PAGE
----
One of the most important things we do as genealogists is share! We share research findings, family stories, trees, heirloom photos and more. These days, sharing online is often the way to go. It’s fast, it’s relatively organized, it gets things into the hands of those who want them and (often) it’s free!
To wrap this series of blog posts on collaborating, I offer 4 ways to share genealogy online (in addition to Dropbox and Evernote, which we discussed in previous posts).
1. Attach scanned documents, photos and stories to your online tree. Whether you keep a tree at MyHeritage, Ancestry, FamilySearch or another site, beef it up with everything you have. That only enriches the body of knowledge out there and gives others a leg up on the next bit of research. You can also include links to applicable notes in Evernote.
2. Post gravestone photos and other burial information at online cemetery sites. BillionGraves and Find A Grave are the two big ones, of course. These sites provide searchability and a platform for collaboration between descendants.
3. Post meaty queries that show what you know and what your questions are. RootsWeb and USGenWeb are two enormous sites, organized by location and topic, where you can post questions about people, places and more. Check out this page on how to write a good query and this Cyndi’s List portal to various message boards. TIP: Remember to include all important related keywords, name and location spellings, and dates in your messages so they are easily found by your long lost cousins using Google!
4. Publish your research. Genealogy newsletters, magazines and journals of all levels (from the local to the national and beyond) want your well-researched, well-written research. What’s a chunk of research you could share? Look for publications that are indexed in PERSI, the Periodical Source Index, because other genealogists are most likely to find your work when it’s indexed there. Of course, family history websites, blogs and books are all great ways to publish your research, too. Just get it out there!
As the online genealogy community continues to grow, our opportunities to grow bigger, better family trees also grow. So my question to you is: What do you have to share? And have you begun?
Check out the magazine article that inspired this series of posts on collaborating. It’s “Teaming Up,” and it appears in the December 2013 issue of Family Tree Magazine. Sharing genealogy files is just one topic we cover. The article itself was a cross-country collaboration between myself and Genealogy Gems Contributing Editor Sunny Morton. To write it, we relied on a lot of the same tips and tools we recommend!
Finally, check out my previous blog posts in this mini-series on collaboration:
Tips for Collaborative Genealogy: Research with a Partner
Tips for Collaborative Genealogy: Dropbox for Genealogists
Tips for Collaborative Genealogy: Evernote for Genealogists
If you’ve read The Guernsey Literary and Potato Peel Pie Society, you know how brilliantly co-author Annie Barrows stitched together letters, conversations and history in her fictional love story and account of the Nazi-occupied island of Guernsey during World War II. I love that book. So I was super excited to hear her talking on The Diane Rehm Show recently about her new book, The Truth According to Us: A Novel.
Of course, Annie read from the opening of her book, which made me put it at the top of my reading list. Then she talked about how history can be so different, depending on who is telling the story and from what perspective. I loved her take on small-town history and family history: how it’s remembered so deeply and passionately by its own, and often so mis-remembered or mis-represented by outsiders.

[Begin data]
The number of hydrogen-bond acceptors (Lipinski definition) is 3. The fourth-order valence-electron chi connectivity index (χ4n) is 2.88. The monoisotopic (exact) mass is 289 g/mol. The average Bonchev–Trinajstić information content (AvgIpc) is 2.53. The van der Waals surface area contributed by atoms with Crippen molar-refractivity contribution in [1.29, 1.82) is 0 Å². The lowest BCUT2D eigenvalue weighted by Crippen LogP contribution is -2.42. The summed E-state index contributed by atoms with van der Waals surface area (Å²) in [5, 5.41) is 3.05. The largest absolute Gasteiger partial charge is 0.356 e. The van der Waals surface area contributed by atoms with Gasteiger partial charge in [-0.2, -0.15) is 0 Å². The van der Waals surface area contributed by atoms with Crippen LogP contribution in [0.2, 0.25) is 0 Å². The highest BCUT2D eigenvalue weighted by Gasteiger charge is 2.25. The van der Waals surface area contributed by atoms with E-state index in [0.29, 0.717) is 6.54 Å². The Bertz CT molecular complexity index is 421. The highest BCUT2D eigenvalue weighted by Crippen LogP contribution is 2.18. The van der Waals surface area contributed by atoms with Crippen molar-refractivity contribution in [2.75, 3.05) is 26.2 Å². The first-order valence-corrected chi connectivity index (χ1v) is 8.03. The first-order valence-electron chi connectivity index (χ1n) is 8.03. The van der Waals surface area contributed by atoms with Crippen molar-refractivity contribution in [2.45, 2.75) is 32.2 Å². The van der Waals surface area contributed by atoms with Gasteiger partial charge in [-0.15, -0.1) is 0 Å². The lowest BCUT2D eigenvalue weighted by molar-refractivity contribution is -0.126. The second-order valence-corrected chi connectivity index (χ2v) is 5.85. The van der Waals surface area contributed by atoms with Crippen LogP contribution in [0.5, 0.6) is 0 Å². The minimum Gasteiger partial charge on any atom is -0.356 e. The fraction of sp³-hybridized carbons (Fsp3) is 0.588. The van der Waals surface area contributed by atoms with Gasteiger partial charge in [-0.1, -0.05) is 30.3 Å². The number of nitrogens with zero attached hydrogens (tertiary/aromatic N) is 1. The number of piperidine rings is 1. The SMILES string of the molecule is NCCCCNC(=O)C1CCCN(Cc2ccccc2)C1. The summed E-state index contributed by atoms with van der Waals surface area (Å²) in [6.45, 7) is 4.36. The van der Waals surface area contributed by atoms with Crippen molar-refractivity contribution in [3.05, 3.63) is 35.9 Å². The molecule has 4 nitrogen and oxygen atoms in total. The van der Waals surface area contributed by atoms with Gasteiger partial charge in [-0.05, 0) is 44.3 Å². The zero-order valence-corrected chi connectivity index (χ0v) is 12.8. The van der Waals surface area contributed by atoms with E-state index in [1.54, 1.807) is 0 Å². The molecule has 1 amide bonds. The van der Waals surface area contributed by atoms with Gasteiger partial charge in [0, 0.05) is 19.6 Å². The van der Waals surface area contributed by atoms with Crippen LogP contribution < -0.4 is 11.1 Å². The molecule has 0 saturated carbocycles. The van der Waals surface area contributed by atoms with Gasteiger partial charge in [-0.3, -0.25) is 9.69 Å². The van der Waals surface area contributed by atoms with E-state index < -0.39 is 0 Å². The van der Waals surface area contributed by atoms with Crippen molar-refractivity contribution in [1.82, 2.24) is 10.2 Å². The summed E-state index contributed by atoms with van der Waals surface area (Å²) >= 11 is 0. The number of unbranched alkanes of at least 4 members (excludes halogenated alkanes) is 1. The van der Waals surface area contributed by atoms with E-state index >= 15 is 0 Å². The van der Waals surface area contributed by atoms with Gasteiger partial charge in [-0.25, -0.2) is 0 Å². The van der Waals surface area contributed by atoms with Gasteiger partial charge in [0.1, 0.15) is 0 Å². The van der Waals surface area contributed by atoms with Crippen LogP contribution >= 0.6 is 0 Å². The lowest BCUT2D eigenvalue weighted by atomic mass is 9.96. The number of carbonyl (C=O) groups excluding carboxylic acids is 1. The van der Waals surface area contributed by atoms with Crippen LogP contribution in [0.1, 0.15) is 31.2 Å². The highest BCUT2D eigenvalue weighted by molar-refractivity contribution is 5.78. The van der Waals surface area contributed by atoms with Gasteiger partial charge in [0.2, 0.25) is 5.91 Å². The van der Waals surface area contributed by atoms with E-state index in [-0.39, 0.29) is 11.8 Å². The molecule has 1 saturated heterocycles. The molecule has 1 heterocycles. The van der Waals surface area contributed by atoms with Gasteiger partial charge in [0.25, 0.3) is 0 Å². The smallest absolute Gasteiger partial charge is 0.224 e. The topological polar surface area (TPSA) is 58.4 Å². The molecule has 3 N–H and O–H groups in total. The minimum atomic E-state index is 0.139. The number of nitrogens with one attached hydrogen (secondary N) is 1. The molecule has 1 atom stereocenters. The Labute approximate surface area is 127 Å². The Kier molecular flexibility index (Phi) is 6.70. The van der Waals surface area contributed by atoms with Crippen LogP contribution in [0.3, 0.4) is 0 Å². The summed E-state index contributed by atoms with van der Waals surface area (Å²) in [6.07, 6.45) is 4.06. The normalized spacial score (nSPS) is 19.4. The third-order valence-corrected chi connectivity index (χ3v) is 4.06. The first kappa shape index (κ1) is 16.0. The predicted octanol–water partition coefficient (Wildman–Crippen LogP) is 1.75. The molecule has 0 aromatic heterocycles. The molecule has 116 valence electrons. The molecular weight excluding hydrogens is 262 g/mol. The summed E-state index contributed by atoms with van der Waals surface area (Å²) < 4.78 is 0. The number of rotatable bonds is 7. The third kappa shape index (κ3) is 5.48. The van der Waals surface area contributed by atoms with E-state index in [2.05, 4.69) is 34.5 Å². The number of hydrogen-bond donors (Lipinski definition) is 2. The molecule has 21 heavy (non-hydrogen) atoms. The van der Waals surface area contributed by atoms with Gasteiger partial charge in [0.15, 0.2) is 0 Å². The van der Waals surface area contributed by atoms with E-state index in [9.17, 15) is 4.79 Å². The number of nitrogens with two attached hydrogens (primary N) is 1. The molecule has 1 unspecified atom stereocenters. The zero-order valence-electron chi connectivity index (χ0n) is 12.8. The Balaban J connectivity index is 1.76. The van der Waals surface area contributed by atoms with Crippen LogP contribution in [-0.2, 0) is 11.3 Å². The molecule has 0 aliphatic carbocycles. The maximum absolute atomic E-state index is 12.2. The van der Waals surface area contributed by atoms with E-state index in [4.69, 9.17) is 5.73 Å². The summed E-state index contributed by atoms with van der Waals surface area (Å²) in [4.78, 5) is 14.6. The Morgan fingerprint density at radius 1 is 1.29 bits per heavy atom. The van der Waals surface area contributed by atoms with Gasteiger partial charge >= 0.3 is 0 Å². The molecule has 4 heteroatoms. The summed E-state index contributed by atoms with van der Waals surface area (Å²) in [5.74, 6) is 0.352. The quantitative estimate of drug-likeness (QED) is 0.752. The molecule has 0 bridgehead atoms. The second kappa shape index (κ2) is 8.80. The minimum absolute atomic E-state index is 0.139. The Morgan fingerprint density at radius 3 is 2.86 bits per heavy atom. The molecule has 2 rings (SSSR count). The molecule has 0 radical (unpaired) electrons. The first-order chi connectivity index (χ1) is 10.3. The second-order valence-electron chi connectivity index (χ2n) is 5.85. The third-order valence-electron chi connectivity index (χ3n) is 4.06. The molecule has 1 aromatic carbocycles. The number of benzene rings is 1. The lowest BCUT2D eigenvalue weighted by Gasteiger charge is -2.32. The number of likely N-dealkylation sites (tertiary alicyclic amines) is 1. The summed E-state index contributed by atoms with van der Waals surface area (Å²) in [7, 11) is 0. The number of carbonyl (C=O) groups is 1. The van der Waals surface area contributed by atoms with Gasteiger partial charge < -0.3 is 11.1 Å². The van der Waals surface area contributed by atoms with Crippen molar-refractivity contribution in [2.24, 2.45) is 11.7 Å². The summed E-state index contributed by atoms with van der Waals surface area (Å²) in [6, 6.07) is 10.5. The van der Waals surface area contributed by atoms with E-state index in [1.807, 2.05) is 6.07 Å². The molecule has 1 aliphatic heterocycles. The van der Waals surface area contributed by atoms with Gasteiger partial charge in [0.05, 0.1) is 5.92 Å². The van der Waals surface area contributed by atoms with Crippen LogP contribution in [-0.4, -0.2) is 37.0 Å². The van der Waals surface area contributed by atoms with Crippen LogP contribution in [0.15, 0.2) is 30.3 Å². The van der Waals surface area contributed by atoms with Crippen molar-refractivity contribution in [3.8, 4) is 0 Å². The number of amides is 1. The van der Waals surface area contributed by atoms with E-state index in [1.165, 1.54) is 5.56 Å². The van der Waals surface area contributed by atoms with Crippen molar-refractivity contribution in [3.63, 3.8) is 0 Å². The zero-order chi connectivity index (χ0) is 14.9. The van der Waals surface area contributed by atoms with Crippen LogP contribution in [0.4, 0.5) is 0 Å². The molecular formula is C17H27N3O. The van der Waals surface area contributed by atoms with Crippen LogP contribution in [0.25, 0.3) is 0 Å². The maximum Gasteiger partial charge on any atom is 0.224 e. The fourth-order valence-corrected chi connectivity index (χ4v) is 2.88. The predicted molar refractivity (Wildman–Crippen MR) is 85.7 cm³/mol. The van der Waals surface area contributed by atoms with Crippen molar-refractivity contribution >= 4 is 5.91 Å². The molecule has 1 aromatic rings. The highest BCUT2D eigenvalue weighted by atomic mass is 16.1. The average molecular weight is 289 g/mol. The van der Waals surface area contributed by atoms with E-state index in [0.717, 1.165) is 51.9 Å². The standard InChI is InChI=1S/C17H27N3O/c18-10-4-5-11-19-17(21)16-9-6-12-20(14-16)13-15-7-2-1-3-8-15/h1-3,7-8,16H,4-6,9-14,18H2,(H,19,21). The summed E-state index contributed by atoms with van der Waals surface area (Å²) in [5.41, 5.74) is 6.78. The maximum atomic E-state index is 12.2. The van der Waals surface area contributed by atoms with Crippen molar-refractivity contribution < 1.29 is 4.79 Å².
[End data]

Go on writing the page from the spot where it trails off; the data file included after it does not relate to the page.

Here’s the book summary from Amazon:
“In the summer of 1938, Layla Beck’s father, a United States senator, cuts off her allowance and demands that she find employment on the Federal Writers’ Project, a New Deal jobs program. Within days, Layla finds herself far from her accustomed social whirl, assigned to cover the history of the remote mill town of Macedonia, West Virginia, and destined, in her opinion, to go completely mad with boredom. But once she secures a room in the home of the unconventional Romeyn family, she is drawn into their complex world and soon discovers that the truth of the town is entangled in the thorny past of the Romeyn dynasty.
At the Romeyn house, twelve-year-old Willa is desperate to learn everything in her quest to acquire her favorite virtues of ferocity and devotion—a search that leads her into a thicket of mysteries, including the questionable business that occupies her charismatic father and the reason her adored aunt Jottie remains unmarried. Layla’s arrival strikes a match to the family veneer, bringing to light buried secrets that will tell a new tale about the Romeyns. As Willa peels back the layers of her family’s past, and Layla delves deeper into town legend, everyone involved is transformed—and their personal histories completely rewritten.”
Annie did talk about the Guernsey book, too. I hadn’t realized her aunt wrote the original manuscript, then became too ill to do the rewrites her publisher wanted. So Annie took on the task. As the author of the acclaimed Ivy and Bean children’s series, clearly she was up to the task. But she didn’t dream it would become an international best-seller!
That’s my latest recommendation as the “curator” of the Genealogy Gems Book Club. We recommend mainstream fiction and nonfiction titles that resonate with people who love family history. Up soon on the Genealogy Gems Book Club schedule: our interview with author Nathan Dylan Goodwin, author of The Lost Ancestor (The Forensic Genealogist) (we’ll put the link up on the Book Club page when it’s ready). We also recently published this new companion list of how-to genealogy books we love.
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